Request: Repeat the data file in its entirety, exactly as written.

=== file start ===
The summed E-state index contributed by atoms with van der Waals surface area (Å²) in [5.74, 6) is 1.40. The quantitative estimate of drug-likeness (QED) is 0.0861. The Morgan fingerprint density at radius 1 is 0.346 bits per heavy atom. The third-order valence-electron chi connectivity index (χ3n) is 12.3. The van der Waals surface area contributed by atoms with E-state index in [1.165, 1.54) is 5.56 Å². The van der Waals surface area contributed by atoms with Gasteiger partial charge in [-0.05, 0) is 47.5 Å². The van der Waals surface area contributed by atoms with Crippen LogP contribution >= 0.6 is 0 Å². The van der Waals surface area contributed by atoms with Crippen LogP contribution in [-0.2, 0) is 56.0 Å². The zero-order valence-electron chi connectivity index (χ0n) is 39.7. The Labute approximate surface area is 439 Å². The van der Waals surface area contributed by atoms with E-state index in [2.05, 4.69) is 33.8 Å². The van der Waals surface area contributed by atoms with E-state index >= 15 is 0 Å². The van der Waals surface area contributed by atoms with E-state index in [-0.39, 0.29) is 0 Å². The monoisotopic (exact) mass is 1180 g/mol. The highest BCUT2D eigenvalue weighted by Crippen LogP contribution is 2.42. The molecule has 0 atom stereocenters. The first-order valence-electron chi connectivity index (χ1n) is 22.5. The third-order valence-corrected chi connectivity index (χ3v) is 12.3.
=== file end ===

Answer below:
The summed E-state index contributed by atoms with van der Waals surface area (Å²) in [5.74, 6) is 1.40. The quantitative estimate of drug-likeness (QED) is 0.0861. The Morgan fingerprint density at radius 1 is 0.346 bits per heavy atom. The third-order valence-electron chi connectivity index (χ3n) is 12.3. The van der Waals surface area contributed by atoms with E-state index in [1.165, 1.54) is 5.56 Å². The van der Waals surface area contributed by atoms with Gasteiger partial charge in [-0.05, 0) is 47.5 Å². The van der Waals surface area contributed by atoms with Crippen LogP contribution >= 0.6 is 0 Å². The van der Waals surface area contributed by atoms with Crippen LogP contribution in [-0.2, 0) is 56.0 Å². The zero-order valence-electron chi connectivity index (χ0n) is 39.7. The Labute approximate surface area is 439 Å². The van der Waals surface area contributed by atoms with E-state index in [2.05, 4.69) is 33.8 Å². The van der Waals surface area contributed by atoms with E-state index >= 15 is 0 Å². The van der Waals surface area contributed by atoms with E-state index in [-0.39, 0.29) is 0 Å². The monoisotopic (exact) mass is 1180 g/mol. The highest BCUT2D eigenvalue weighted by Crippen LogP contribution is 2.42. The molecule has 0 atom stereocenters. The first-order valence-electron chi connectivity index (χ1n) is 22.5. The third-order valence-corrected chi connectivity index (χ3v) is 12.3.